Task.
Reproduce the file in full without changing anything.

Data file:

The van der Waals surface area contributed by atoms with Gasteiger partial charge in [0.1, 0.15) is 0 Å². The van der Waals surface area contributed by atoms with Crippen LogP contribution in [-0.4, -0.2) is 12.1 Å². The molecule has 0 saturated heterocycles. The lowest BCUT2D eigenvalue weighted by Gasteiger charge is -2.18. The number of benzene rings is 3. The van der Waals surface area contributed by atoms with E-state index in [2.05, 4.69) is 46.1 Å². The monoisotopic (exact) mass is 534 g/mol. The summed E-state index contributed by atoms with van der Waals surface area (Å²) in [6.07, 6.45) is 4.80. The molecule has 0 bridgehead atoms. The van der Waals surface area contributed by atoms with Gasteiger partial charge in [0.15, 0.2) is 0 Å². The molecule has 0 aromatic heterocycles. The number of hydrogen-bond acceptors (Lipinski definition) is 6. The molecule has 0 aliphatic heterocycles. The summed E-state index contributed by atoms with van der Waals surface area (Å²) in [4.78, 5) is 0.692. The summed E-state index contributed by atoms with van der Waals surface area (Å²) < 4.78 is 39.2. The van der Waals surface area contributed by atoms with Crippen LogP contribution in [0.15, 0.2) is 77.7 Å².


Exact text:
The van der Waals surface area contributed by atoms with Gasteiger partial charge in [0.1, 0.15) is 0 Å². The van der Waals surface area contributed by atoms with Crippen LogP contribution in [-0.4, -0.2) is 12.1 Å². The molecule has 0 saturated heterocycles. The lowest BCUT2D eigenvalue weighted by Gasteiger charge is -2.18. The number of benzene rings is 3. The van der Waals surface area contributed by atoms with E-state index in [2.05, 4.69) is 46.1 Å². The monoisotopic (exact) mass is 534 g/mol. The summed E-state index contributed by atoms with van der Waals surface area (Å²) in [6.07, 6.45) is 4.80. The molecule has 0 bridgehead atoms. The van der Waals surface area contributed by atoms with Gasteiger partial charge in [0.15, 0.2) is 0 Å². The molecule has 0 aromatic heterocycles. The number of hydrogen-bond acceptors (Lipinski definition) is 6. The molecule has 0 aliphatic heterocycles. The summed E-state index contributed by atoms with van der Waals surface area (Å²) in [4.78, 5) is 0.692. The summed E-state index contributed by atoms with van der Waals surface area (Å²) < 4.78 is 39.2. The van der Waals surface area contributed by atoms with Crippen LogP contribution in [0.15, 0.2) is 77.7 Å².